Bay Gallery Home, Aboriginal, Art, Dreamtime, My Country, New Art, NEWS, provenance, wallpaper, land, australia, Europe Aboriginal art
'My Country' - Blue wallpaper depicting Kangaroo and Pigweed, found all over the Central Desert looking beautiful with chinaware designs by the world renowned artist Murdie Nampijinpa who paints Two Dogs Dreaming. Murdie is one of the elders sometimes known as the "first contact" group who lived a nomadic traditional lifestyle with their families before the "white fella" made contact. This generation performed ceremonies that, in some cases, are no longer performed but the Dreamtime stories are still told so subsequent generations can maintain their language and connection to the land - their Country.
Original artwork by Murdie is available from www.baygalleryhome.com. These paintings were selected on our last visit to the outback. There's a rawness, depth and spirit to them that speaks to you from thousands of years ago.
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Sabrina is a young Aboriginal Central Desert artist related to the famous colour field abstractionist Shorty Jangala Robertson; like Shorty she paints Ngapa Jukurrpa (Pirlinyarnu) inheriting it from her father and grandfather who in turn learnt it from generations across millennia. Her mother is the world renowned artist Dorothy Napangardi (recently featured in the Australia exhibition at the Royal Academy). Mount Farewell (Pirlinyarnu) is where Sabrina's Dreaming sits in her traditional lands are. She has chosen to depict the sacred Dreamtime story, in a way unique to her, where water appears to travel across the canvas with small water soakages encased in the rain drops and native plants and animals dot the land.
In 2014 her work was selected for 'Same Country Same Jukurrpa' at the Australian Museum. Sabrina's painting was shown alongside hugely important artists of the desert community she comes from including Judy Napangardi Watson, Alma Nungarrayi Granites and Otto Jungarrayi Sims. The exhibition followed on from the world's first Aboriginal women only exhibition held at the Museum in 1992 entitled 'Woman Artists'. The new exhibitions aim was to show the development in artistic styles amongst the artists as they moved away from traditional circular dot painting to establish their unique styles as artists whilst sharing their ancestors stories.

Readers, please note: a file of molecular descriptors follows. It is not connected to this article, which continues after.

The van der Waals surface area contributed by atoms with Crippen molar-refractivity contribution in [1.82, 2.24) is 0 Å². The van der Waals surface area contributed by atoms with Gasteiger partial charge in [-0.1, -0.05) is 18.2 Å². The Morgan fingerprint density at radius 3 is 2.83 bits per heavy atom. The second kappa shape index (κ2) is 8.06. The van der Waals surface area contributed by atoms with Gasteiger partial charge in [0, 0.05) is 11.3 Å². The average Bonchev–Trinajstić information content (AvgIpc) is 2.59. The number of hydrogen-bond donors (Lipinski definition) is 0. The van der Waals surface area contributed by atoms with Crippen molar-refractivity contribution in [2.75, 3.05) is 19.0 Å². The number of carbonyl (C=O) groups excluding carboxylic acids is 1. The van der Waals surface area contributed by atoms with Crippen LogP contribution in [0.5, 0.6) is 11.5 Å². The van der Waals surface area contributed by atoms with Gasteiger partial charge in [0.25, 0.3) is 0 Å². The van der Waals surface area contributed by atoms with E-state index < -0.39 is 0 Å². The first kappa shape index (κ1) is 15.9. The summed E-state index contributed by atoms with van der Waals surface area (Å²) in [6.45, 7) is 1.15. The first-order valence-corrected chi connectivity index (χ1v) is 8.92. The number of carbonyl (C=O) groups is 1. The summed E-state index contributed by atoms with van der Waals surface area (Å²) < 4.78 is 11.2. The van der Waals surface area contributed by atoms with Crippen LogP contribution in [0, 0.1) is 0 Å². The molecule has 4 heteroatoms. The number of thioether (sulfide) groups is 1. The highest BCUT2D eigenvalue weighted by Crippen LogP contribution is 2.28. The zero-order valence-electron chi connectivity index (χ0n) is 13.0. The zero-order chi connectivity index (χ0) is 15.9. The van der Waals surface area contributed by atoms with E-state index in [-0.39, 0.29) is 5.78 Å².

You can by the painting in the gallery or online at www.baygalleryhome.com
Ngapa Jukurrpa Pirlinyarnu, Sabrina Nangala Robertson, Acrylic on linen 30x30cm
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To see our new artwork please go to the online Art shop. The paintings can be bought online or in our Tetbury, Cotswolds gallery. We have some really fantastic new paintings by established and emerging artists; Bay Gallery Home is particularly excited about Steven Jupurrurla Nelson's flourishing career - his paintings exude the energy of Jackson Pollock, the expansive work of Flora Nakamarra Brown and the beautifully detailed Seven Sister's Dreaming paintings Justinna Napaljarri Sims is producing.
Above: Flora Nakamarra Brown, Mina Mina Dreaming 91cmx91cm Acrylic on linen
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In the eclectic Tile Trader (Stroud) you can now find our award winning 'My Country' Aboriginal ceramic wall tiles as seen in World of Interiors. Tile Trader supplies a large range of tiles to trade and the public.
The 'My Country' tiles are part of our 'My Country' interiors collection. They depict Aboriginal Dreamtime stories from the Central Desert of Australia the origins of which go back at least 40,000 years.
Each tile encapsulates an ancient culture whilst providing their Aboriginal community with additional revenues as money from each sale goes back to the artist and art centre. They'll give your space spirit and warmth.